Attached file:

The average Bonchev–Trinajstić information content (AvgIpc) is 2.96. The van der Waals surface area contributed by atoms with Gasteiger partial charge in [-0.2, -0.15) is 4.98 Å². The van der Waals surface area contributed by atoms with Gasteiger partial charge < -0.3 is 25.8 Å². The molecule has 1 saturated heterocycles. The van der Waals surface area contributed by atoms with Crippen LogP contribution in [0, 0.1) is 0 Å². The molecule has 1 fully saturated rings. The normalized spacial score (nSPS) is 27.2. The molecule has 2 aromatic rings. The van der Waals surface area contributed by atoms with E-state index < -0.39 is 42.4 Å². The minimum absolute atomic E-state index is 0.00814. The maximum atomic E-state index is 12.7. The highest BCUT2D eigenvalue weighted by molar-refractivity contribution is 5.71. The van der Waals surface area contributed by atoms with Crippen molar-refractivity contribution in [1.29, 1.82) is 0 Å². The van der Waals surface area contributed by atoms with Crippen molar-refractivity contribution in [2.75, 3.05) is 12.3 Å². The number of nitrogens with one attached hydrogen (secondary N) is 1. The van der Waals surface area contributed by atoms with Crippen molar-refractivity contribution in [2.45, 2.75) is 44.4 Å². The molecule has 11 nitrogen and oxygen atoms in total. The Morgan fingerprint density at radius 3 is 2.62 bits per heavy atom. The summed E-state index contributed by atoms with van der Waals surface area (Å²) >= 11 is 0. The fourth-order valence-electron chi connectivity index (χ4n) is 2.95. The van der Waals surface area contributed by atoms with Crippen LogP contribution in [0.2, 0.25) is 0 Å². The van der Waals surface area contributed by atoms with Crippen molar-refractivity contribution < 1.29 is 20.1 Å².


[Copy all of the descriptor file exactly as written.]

The average Bonchev–Trinajstić information content (AvgIpc) is 2.96. The van der Waals surface area contributed by atoms with Gasteiger partial charge in [-0.2, -0.15) is 4.98 Å². The van der Waals surface area contributed by atoms with Gasteiger partial charge < -0.3 is 25.8 Å². The molecule has 1 saturated heterocycles. The van der Waals surface area contributed by atoms with Crippen LogP contribution in [0, 0.1) is 0 Å². The molecule has 1 fully saturated rings. The normalized spacial score (nSPS) is 27.2. The molecule has 2 aromatic rings. The van der Waals surface area contributed by atoms with E-state index < -0.39 is 42.4 Å². The minimum absolute atomic E-state index is 0.00814. The maximum atomic E-state index is 12.7. The highest BCUT2D eigenvalue weighted by molar-refractivity contribution is 5.71. The van der Waals surface area contributed by atoms with Crippen molar-refractivity contribution in [1.29, 1.82) is 0 Å². The van der Waals surface area contributed by atoms with Crippen molar-refractivity contribution in [2.75, 3.05) is 12.3 Å². The number of nitrogens with one attached hydrogen (secondary N) is 1. The van der Waals surface area contributed by atoms with Crippen molar-refractivity contribution in [2.45, 2.75) is 44.4 Å². The molecule has 11 nitrogen and oxygen atoms in total. The Morgan fingerprint density at radius 3 is 2.62 bits per heavy atom. The summed E-state index contributed by atoms with van der Waals surface area (Å²) >= 11 is 0. The fourth-order valence-electron chi connectivity index (χ4n) is 2.95. The van der Waals surface area contributed by atoms with Crippen LogP contribution in [0.2, 0.25) is 0 Å². The van der Waals surface area contributed by atoms with Crippen molar-refractivity contribution < 1.29 is 20.1 Å².